In addition to their technical responsibilities, a key part the actuary job description is to clearly relay their findings to stakeholders who don't have a technical background.

Actuary skills

An actuary’s work requires them to have strong analytical and problem-solving skills.

They must be able to interpret statistical data and identify trends. They also need to be able to communicate their findings to others in a clear and concise way. The difference between an mediocre actuary and a great actuary is their ability to communicate effectively.

Because of the nature of their work, actuaries must be able to work well under pressure and handle stress. Working under tight deadlines and making significant decisions for the company are part of the responsibilities job description of an actuary.

actuary key skills

Actuary career path

In order to become an actuary, actuarial students should acquire a bachelor's degree in mathematics, actuarial science, or business studies.

Coursework in statistics, economics, computer science, mathematics, risk management, calculus, and corporate finance provide an excellent foundation for actuarial exams and actuarial analyst jobs.

After completing their degree, actuarial students can join a number of different companies in the financial services sector, including insurance firms, banks, pension funds and investment management firms, amongst others.

While working as actuarial analysts (the starting point on the road to become an actuary), aspiring actuaries must pass a series of actuarial exams administered by their country’s actuarial body. Examples of these professional bodies include the Society of Actuaries or Casualty Actuarial Society in North America or the Institute and Faculty of Actuaries in the United Kingdom.

These actuarial exams are often completed in conjunction with working full time and have low pass rates (sometimes as low as 30-40%) showing how difficult it is to complete the long road to become a qualified actuary.

Following their exams, actuaries form part of their country’s professional body and take on more responsibility in their roles at work. The actuary's job duties then include managing junior team members and leading projects in their departments.

There are various different types of actuary and each type comes with a different job description. Actuaries that follow a career in the insurance industry, typically spend their time working in one of four main areas: life insurance, property and casualty insurance, retirement benefits or health insurance.

  • Life insurance actuaries help develop annuity and life insurance policies for individuals and groups by creating estimates of how long someone will live.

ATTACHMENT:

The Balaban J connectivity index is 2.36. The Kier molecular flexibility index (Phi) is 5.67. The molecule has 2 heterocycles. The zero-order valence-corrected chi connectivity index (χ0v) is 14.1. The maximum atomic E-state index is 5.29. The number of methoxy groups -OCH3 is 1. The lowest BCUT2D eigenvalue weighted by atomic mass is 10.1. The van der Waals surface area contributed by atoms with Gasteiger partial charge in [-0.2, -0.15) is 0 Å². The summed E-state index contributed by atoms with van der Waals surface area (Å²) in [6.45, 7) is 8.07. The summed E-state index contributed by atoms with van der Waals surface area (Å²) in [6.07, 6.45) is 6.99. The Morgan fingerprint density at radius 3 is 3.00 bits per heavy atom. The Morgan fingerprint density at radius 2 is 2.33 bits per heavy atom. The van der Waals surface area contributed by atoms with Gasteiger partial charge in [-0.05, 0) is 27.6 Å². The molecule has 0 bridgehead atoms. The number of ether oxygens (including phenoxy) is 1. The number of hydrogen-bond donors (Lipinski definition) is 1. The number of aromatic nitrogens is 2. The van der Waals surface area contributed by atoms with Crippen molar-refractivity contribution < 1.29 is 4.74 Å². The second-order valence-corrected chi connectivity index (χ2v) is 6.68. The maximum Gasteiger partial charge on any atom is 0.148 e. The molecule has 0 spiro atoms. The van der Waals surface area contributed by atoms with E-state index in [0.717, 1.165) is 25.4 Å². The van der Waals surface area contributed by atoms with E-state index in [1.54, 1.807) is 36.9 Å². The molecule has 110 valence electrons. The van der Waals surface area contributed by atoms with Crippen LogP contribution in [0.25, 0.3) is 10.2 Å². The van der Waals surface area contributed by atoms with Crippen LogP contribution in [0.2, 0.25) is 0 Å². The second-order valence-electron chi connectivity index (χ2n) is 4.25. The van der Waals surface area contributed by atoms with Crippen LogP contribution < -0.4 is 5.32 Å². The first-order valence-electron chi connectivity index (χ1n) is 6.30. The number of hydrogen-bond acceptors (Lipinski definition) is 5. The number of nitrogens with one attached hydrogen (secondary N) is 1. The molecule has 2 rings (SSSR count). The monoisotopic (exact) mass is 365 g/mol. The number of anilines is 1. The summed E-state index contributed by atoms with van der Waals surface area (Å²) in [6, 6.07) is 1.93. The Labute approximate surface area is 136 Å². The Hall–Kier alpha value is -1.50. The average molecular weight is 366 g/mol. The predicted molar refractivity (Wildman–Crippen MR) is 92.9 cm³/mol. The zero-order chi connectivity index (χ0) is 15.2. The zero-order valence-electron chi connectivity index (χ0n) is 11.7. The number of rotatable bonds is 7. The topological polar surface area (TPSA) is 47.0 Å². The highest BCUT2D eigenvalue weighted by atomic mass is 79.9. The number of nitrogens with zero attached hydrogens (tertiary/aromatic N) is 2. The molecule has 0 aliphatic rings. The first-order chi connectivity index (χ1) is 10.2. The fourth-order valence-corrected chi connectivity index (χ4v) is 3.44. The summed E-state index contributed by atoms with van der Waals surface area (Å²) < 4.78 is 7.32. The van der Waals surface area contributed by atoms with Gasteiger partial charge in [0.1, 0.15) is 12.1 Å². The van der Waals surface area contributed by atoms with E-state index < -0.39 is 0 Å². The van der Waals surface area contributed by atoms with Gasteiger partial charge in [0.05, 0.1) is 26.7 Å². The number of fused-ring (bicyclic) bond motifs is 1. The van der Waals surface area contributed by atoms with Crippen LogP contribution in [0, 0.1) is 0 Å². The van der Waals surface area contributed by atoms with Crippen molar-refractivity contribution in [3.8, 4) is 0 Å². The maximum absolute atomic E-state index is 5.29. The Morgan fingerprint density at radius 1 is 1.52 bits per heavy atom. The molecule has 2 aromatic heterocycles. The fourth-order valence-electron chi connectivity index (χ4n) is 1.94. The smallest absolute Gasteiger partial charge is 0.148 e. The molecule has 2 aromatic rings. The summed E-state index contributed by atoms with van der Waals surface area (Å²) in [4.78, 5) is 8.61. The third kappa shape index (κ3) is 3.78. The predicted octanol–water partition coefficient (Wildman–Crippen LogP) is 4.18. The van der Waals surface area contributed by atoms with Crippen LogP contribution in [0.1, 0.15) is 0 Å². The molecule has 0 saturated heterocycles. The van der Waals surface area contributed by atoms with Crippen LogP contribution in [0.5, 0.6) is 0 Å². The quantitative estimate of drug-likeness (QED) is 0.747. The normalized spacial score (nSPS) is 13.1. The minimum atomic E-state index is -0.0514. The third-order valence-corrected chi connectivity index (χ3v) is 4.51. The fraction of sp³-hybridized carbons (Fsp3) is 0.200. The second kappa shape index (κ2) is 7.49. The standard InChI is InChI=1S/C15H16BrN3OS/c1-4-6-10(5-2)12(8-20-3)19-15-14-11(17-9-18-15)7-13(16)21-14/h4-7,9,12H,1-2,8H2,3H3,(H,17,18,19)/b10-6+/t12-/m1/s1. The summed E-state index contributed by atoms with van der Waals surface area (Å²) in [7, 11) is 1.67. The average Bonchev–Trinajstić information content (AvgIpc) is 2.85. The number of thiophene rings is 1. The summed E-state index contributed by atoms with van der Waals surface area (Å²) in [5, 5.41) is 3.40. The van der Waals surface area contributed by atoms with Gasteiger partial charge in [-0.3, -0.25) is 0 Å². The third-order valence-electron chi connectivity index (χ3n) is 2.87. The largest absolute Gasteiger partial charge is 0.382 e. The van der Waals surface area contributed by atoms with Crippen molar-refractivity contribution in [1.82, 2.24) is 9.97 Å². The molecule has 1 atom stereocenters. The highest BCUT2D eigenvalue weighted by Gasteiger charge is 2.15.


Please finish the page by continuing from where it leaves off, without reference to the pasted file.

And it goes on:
• A property and casualty insurance actuary's job responsibility is to work with insurance products in the property and casualty field, which includes car, homeowners, medical malpractice, or employment compensation insurance.
  • Pension actuaries work with retirement plans, such as 401(k)s and defined benefit plans. They make sure the pension funds can cover their members' retirement benefits.
  • A health insurance actuary's job description is to help develop long-term care and health insurance policies by predicting expected costs of providing care under the terms of an insurance contract.
actuary job description pie graph

Actuaries also have the option of moving into related fields such as risk management, investment banking, or management consulting. Some actuaries also choose to pursue additional certifications, such as the Chartered Enterprise Risk Analyst (CERA), to further specialize in the area of risk management and become an Enterprise Risk Manager.

There are many opportunities for advancement in the actuarial career. Actuaries who possess the necessary mindset and skill set can climb the corporate ladder and eventually reach leadership positions in their companies. Some actuaries eventually become chief actuary at their firm.

Actuary job description template

We have also created an actuary job description pdf template outlining the key responsibilities, requirements and skills and qualifications for an actuary. This may be useful for you if you are a hiring manager seeking to hire an actuary. This pdf template can be downloaded from here.

Download the Actuary Job Description Template Here